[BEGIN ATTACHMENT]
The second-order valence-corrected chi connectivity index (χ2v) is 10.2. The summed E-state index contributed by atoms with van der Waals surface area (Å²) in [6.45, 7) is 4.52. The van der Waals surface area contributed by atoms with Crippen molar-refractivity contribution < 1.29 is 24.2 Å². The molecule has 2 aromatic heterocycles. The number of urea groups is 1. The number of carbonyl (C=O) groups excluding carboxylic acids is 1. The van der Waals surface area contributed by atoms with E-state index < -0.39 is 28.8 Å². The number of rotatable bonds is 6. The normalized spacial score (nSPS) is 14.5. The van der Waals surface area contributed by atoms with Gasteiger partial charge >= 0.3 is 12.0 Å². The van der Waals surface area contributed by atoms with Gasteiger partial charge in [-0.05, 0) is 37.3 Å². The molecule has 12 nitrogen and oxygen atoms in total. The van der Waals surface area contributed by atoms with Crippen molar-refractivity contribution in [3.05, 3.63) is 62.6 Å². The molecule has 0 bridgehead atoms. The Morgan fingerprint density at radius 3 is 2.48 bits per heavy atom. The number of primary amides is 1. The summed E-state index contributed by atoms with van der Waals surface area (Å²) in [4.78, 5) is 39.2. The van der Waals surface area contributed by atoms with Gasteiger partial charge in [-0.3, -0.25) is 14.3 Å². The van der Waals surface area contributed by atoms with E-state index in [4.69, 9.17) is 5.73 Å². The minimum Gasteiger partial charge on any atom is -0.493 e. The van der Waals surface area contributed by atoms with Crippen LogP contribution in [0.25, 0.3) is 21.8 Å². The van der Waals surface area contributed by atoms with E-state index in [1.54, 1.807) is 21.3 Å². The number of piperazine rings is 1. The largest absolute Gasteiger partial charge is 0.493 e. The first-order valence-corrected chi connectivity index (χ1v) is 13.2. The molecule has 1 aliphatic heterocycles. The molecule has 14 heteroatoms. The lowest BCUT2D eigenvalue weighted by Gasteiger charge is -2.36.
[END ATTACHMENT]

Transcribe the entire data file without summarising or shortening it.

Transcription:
The second-order valence-corrected chi connectivity index (χ2v) is 10.2. The summed E-state index contributed by atoms with van der Waals surface area (Å²) in [6.45, 7) is 4.52. The van der Waals surface area contributed by atoms with Crippen molar-refractivity contribution < 1.29 is 24.2 Å². The molecule has 2 aromatic heterocycles. The number of urea groups is 1. The number of carbonyl (C=O) groups excluding carboxylic acids is 1. The van der Waals surface area contributed by atoms with E-state index < -0.39 is 28.8 Å². The number of rotatable bonds is 6. The normalized spacial score (nSPS) is 14.5. The van der Waals surface area contributed by atoms with Gasteiger partial charge >= 0.3 is 12.0 Å². The van der Waals surface area contributed by atoms with Gasteiger partial charge in [-0.05, 0) is 37.3 Å². The molecule has 12 nitrogen and oxygen atoms in total. The van der Waals surface area contributed by atoms with Crippen molar-refractivity contribution in [3.05, 3.63) is 62.6 Å². The molecule has 0 bridgehead atoms. The Morgan fingerprint density at radius 3 is 2.48 bits per heavy atom. The number of primary amides is 1. The summed E-state index contributed by atoms with van der Waals surface area (Å²) in [4.78, 5) is 39.2. The van der Waals surface area contributed by atoms with Gasteiger partial charge in [-0.3, -0.25) is 14.3 Å². The van der Waals surface area contributed by atoms with E-state index in [4.69, 9.17) is 5.73 Å². The minimum Gasteiger partial charge on any atom is -0.493 e. The van der Waals surface area contributed by atoms with Crippen LogP contribution in [0.25, 0.3) is 21.8 Å². The van der Waals surface area contributed by atoms with E-state index in [1.54, 1.807) is 21.3 Å². The number of piperazine rings is 1. The largest absolute Gasteiger partial charge is 0.493 e. The first-order valence-corrected chi connectivity index (χ1v) is 13.2. The molecule has 1 aliphatic heterocycles. The molecule has 14 heteroatoms. The lowest BCUT2D eigenvalue weighted by Gasteiger charge is -2.36.